As you can tell, I am new to all of the language and things to look for. I feel a bit lost . . . even though we've been on quite a special journey with our son all along.

As for why my husband and I were tested . . . The dr advised me that statistically speaking it is highly unlikely that we would be a match. I asked if it has happened, though, and she said yes. Then I asked to be tested. Rare-er things have happened, especially for my son (smile).

It sounds like you have been on a tough road yourself, but doing well. Great to hear!!!!

Thank you again for your help.
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Old Tue Apr 20, 2010, 04:34 PM
Hopeful Hopeful is offline
Join Date: Jan 2009
Location: California, USA
Posts: 721
Hi Jojo,

Hypocellular myelodysplasia and AA are hard to distinguish between when there is dysplasia but no cytogenetic abnormalities or increased blasts. This is because getting a sense of the "significance" of the dysplasia is difficult in a hypocellular marrow. Your son's result don't indicate dysplasia, which is good. I'm assuming that your son's underlying chromosome issue is unrelated to MDS.

With AA, kids usually have a great response to both transplants and immune suppressant therapy. However, if your son does have AA, time is of the essence, so act fast. Get your second opinion ASAP. Research on line to find a center with someone that specializes in Aplastic Anemia (which is rarer), not just MDS. Also, there are EXCELLENT webinars on AA at the Aplastic Anemia and MDS international Foundation website at:

Another thing that I would recommend doing is a Google search on "Aplastic Anemia" and any medications that your son may be taking.

I wish you both the best!
53 yo female, dx 9/08, AA/hypo-MDS, subclinical PNH, ATG/CsA 12/08, partial response. small trisomy 6 clone, low-dose cyclosporine dependent
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Old Mon Apr 26, 2010, 11:36 PM
Jen B Jen B is offline
Join Date: Jun 2009
Location: Glendale California
Posts: 42
Pediatric second opinion

My son was 3 1/2 when he was diagnosed with SAA.
I was lucky that we had Kaiser and our doctor diagnosed him immediately. After researching, I felt that he had done all that seemed standard in our case. In my research though, I found that there are several doctors whose names stand out in the research of pediatric AA. You are very close to one of the best:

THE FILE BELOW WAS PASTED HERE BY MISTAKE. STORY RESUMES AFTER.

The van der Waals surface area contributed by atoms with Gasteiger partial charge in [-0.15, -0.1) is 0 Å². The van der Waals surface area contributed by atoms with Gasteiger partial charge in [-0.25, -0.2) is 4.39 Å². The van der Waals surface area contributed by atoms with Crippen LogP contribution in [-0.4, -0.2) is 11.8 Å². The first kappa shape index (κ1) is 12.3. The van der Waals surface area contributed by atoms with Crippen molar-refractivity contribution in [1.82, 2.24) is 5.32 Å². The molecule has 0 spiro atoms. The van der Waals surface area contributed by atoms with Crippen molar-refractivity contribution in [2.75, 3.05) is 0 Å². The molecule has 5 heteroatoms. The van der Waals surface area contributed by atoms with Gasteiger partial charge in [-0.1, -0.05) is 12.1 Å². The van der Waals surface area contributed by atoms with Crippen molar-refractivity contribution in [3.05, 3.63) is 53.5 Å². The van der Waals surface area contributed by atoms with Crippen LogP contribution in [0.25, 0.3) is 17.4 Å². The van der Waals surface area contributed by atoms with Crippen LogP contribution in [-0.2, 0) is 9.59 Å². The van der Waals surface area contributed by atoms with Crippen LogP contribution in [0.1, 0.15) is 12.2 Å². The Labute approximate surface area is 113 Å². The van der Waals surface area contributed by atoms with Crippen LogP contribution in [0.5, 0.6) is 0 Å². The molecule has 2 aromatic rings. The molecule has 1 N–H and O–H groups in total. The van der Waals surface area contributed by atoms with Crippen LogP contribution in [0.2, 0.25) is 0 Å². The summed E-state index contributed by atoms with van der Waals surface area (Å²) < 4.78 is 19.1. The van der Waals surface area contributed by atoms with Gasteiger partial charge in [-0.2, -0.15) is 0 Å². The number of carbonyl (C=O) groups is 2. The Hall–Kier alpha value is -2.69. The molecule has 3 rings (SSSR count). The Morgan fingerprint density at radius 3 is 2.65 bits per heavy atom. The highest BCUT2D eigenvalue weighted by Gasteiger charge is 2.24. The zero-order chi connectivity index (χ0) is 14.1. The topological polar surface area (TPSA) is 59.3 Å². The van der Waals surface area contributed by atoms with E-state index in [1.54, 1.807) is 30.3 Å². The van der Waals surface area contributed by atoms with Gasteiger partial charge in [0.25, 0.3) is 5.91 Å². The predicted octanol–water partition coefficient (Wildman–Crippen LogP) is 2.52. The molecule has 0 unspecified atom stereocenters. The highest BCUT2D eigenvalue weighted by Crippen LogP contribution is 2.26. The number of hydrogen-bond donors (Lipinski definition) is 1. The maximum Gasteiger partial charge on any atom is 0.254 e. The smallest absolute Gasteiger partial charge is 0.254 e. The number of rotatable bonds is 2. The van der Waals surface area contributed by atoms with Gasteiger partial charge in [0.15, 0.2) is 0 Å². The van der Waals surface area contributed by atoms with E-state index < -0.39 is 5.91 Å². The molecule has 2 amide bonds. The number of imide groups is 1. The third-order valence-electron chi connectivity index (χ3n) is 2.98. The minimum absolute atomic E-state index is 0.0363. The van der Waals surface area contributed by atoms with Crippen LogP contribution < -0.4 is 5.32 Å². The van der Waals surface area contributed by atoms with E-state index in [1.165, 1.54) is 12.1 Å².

Dr. David Margolis at Childrens Wisconsin

He is very easy to talk to - I just got his number from the AA/MDS foundation. There are a few notable doctors nationwide. She gave me the number also of Dr. Neil Young at NIH and another at UCLA (but he really didn't specialize in pediatrics - saw him speak at an event). Dr. Margolis is VERY approachable. If you call him, he will call you back. He can't consult unless you go to him as a second opinion, but he will tell you what he thinks over the phone.

It made me more confident that I was making the right decisions for my son. Our doctor's brother had AA so I knew he was up on all the latest research. But, if your son's history is that complicated, you might just try and go to Dr. Margolis for a second opinion.
Mother of Ethan, diagnosed with SAA at age 3-1/2 Dec. 2008; Treated with ATG(h) Dec 2008 and ongoing Cyclosporine. MUD BMT 11/10/2009, 10/10 match
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Old Tue Apr 27, 2010, 08:23 PM
evansmom evansmom is offline
Join Date: Nov 2007
Location: Ontario, Canada
Posts: 203
Hi JoJo,

Sorry to hear about your boy. Jen has made a very good suggestion with regards to contacting Dr. Margolis in Wisconsin. He is one of the best when it comes to pediatric aplastic anemia/bone marrow failure and BMT.
We live in Ontario, Canada, and when my son was diagnosed at the age of 10 in October of 2007, I wrote him a letter. It was a shot in the dark but, like all parents, we were willing to do anything, go anywhere to get our boy better. Dr. Margolis called me the day he received my letter and that opened the door of 'off the record' communication and advice via phone and email that proved to be invaluable to me.

As it stands right now, your son's counts are safe, making immediate treatment unecessary but no one knows when or if that day will come when the last bit of bone marrow function quits and his counts drop, making transfusions and protective isolation necessary.

You do need an absolute diagnosis and treatment plan in place, especially given your son's other health issues.

I want to mention here that there have been links between bone marrow failure and some anti-seizure meds as well as other meds. Has your son's doctor considered this as a possible cause? I realize that you couldn't just stop his meds, but can anything be changed up just to see if anything improves over time?

Best wishes for some answers and a treatment plan.
Nicole, mom to Evan (20); diagnosed SAA November 2007, hATG mid-November 2007, no response after 6 months, unrelated 9/10 BMT June 2008, no GVH, health completely restored thanks to our beloved donor Bryan from Tennessee.